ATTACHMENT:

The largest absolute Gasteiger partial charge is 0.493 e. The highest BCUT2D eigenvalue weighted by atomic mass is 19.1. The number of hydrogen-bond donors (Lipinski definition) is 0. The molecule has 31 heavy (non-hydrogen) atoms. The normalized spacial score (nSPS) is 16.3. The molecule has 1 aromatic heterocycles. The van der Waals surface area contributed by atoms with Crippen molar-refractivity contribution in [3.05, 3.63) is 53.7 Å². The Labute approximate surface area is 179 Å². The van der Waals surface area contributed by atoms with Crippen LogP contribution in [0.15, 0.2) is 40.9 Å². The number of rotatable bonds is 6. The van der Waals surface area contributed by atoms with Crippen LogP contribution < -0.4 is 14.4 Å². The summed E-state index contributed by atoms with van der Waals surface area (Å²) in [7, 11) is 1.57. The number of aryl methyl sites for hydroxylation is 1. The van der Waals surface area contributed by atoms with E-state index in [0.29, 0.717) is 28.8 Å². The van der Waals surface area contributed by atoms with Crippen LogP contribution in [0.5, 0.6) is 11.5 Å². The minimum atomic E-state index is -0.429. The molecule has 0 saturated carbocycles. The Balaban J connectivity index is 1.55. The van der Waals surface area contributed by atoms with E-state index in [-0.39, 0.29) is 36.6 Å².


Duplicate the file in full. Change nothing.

The largest absolute Gasteiger partial charge is 0.493 e. The highest BCUT2D eigenvalue weighted by atomic mass is 19.1. The number of hydrogen-bond donors (Lipinski definition) is 0. The molecule has 31 heavy (non-hydrogen) atoms. The normalized spacial score (nSPS) is 16.3. The molecule has 1 aromatic heterocycles. The van der Waals surface area contributed by atoms with Crippen molar-refractivity contribution in [3.05, 3.63) is 53.7 Å². The Labute approximate surface area is 179 Å². The van der Waals surface area contributed by atoms with Crippen LogP contribution in [0.15, 0.2) is 40.9 Å². The number of rotatable bonds is 6. The van der Waals surface area contributed by atoms with Crippen LogP contribution < -0.4 is 14.4 Å². The summed E-state index contributed by atoms with van der Waals surface area (Å²) in [7, 11) is 1.57. The number of aryl methyl sites for hydroxylation is 1. The van der Waals surface area contributed by atoms with E-state index in [0.29, 0.717) is 28.8 Å². The van der Waals surface area contributed by atoms with Crippen LogP contribution in [0.5, 0.6) is 11.5 Å². The minimum atomic E-state index is -0.429. The molecule has 0 saturated carbocycles. The Balaban J connectivity index is 1.55. The van der Waals surface area contributed by atoms with E-state index in [-0.39, 0.29) is 36.6 Å².